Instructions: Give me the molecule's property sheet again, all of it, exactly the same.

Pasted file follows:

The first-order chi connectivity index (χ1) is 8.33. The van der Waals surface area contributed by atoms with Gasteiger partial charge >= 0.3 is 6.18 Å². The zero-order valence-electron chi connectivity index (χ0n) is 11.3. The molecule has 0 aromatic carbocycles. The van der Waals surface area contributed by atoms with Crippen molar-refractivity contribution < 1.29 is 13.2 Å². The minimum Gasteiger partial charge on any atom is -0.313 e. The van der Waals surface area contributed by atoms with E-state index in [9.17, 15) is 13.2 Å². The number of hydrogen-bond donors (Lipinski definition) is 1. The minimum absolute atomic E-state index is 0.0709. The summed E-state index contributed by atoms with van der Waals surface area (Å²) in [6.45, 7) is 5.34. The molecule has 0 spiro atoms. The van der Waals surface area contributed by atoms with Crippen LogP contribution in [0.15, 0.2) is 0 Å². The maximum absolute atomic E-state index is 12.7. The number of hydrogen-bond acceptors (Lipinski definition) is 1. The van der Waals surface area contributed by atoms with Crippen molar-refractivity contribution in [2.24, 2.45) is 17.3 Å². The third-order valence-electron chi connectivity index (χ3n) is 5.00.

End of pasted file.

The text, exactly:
The first-order chi connectivity index (χ1) is 8.33. The van der Waals surface area contributed by atoms with Gasteiger partial charge >= 0.3 is 6.18 Å². The zero-order valence-electron chi connectivity index (χ0n) is 11.3. The molecule has 0 aromatic carbocycles. The van der Waals surface area contributed by atoms with Crippen molar-refractivity contribution < 1.29 is 13.2 Å². The minimum Gasteiger partial charge on any atom is -0.313 e. The van der Waals surface area contributed by atoms with E-state index in [9.17, 15) is 13.2 Å². The number of hydrogen-bond donors (Lipinski definition) is 1. The minimum absolute atomic E-state index is 0.0709. The summed E-state index contributed by atoms with van der Waals surface area (Å²) in [6.45, 7) is 5.34. The molecule has 0 spiro atoms. The van der Waals surface area contributed by atoms with Crippen LogP contribution in [0.15, 0.2) is 0 Å². The maximum absolute atomic E-state index is 12.7. The number of hydrogen-bond acceptors (Lipinski definition) is 1. The van der Waals surface area contributed by atoms with Crippen molar-refractivity contribution in [2.24, 2.45) is 17.3 Å². The third-order valence-electron chi connectivity index (χ3n) is 5.00.